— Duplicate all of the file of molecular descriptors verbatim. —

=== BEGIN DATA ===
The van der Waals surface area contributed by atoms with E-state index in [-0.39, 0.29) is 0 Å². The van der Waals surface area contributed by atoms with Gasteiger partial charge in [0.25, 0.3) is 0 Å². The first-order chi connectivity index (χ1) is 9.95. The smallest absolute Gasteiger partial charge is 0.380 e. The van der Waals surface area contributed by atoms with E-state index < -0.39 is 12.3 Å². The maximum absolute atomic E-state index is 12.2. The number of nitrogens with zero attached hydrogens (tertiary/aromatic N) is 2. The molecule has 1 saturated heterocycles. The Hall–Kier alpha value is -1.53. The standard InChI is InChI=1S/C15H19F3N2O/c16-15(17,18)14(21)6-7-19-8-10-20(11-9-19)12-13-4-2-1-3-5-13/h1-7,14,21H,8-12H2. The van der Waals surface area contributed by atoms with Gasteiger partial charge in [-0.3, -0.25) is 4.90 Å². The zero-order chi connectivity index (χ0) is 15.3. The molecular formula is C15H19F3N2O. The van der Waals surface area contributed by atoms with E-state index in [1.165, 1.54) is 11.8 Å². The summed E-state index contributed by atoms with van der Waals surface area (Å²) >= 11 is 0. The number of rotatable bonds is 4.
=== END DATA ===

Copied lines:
The van der Waals surface area contributed by atoms with E-state index in [-0.39, 0.29) is 0 Å². The van der Waals surface area contributed by atoms with Gasteiger partial charge in [0.25, 0.3) is 0 Å². The first-order chi connectivity index (χ1) is 9.95. The smallest absolute Gasteiger partial charge is 0.380 e. The van der Waals surface area contributed by atoms with E-state index < -0.39 is 12.3 Å². The maximum absolute atomic E-state index is 12.2. The number of nitrogens with zero attached hydrogens (tertiary/aromatic N) is 2. The molecule has 1 saturated heterocycles. The Hall–Kier alpha value is -1.53. The standard InChI is InChI=1S/C15H19F3N2O/c16-15(17,18)14(21)6-7-19-8-10-20(11-9-19)12-13-4-2-1-3-5-13/h1-7,14,21H,8-12H2. The van der Waals surface area contributed by atoms with Gasteiger partial charge in [-0.3, -0.25) is 4.90 Å². The zero-order chi connectivity index (χ0) is 15.3. The molecular formula is C15H19F3N2O. The van der Waals surface area contributed by atoms with E-state index in [1.165, 1.54) is 11.8 Å². The summed E-state index contributed by atoms with van der Waals surface area (Å²) >= 11 is 0. The number of rotatable bonds is 4.